Most countries in Southeast Asia, with the notable exception of Singapore, have experienced reasonably high growth rates during the last 10 years. More than 70% of the regional consumption is in the residential-commercial sector. Purvin & Gertz expects that growth in this sector will continue through the rest of the decade at more than 5%/year. At about 13%/year, Vietnam will likely exhibit the highest growth rate of any country in the region during this period.

The LPG markets in the Indian subcontinent continue to exhibit strong growth rates. In 2005, total demand rose to about 11.1 million tonnes from only 3.8 million tpy in 1995. This increase represents growth of more than 10%/year. Almost all of this demand is concentrated in India, which accounts for more than 90% of the total LPG consumption on the subcontinent.

Almost all of the demand for LPG in Asia is in the residential-commercial sector. This region includes more than 3.5 billion people, or almost 56% of the world’s total population. We expect economic growth in this region to continue and result in additional consumption of LPG, although more slowly than during the last 10 years. Per-capita consumption of LPG in these countries will likely increase rapidly 2005-10.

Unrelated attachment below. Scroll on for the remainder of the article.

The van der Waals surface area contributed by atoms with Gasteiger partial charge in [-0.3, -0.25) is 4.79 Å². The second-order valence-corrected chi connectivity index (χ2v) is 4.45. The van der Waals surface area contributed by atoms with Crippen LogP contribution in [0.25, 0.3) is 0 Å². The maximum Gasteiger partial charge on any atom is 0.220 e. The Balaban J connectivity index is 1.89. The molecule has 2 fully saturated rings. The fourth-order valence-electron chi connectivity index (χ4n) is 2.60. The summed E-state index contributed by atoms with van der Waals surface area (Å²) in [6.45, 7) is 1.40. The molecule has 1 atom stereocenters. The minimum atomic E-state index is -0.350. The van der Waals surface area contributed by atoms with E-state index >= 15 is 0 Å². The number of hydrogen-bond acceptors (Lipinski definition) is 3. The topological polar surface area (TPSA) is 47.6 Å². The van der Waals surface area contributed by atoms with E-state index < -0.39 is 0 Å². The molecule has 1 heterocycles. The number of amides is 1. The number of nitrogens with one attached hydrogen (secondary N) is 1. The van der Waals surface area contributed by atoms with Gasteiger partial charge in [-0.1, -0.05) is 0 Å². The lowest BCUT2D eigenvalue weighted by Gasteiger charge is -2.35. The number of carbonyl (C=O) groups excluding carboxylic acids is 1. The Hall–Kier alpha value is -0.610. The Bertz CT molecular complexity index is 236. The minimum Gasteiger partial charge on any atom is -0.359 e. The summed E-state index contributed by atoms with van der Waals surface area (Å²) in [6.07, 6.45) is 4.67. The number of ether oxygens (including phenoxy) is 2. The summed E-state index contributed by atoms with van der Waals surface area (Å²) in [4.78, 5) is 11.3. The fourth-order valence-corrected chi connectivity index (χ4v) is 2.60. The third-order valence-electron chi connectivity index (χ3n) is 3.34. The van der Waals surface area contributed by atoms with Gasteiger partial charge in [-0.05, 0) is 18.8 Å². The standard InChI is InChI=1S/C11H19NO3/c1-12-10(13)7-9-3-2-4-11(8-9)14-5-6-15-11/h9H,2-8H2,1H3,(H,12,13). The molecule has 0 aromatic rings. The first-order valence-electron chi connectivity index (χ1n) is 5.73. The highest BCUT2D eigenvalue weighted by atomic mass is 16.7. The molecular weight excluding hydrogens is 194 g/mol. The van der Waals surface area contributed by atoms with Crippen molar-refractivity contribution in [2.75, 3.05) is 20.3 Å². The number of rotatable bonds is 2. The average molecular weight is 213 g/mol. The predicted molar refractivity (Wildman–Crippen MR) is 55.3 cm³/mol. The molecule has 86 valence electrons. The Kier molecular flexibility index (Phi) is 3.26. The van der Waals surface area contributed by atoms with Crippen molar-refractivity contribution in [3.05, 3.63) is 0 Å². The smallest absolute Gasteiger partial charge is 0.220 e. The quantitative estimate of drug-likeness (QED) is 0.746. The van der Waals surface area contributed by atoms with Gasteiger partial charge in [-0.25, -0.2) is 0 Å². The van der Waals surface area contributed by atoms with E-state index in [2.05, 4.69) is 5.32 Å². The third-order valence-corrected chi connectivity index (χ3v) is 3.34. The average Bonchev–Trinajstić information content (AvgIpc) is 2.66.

Compared to Asia, LPG demand in nearby Oceania is very low at only 2.1 million tonnes in 2005. Australia dominates the regional market with total consumption of 1.9 million tonnes. One unique aspect of the Australian market is the very high use of LPG as auto fuel, an end-use sector that accounts for almost 65% of the total use in the country.

Purvin & Gertz expects that total regional demand will grow slowly to about 2.4 million tpy in 2010, with Australia continuing to dominate the regional consumption.

Latin America; Middle East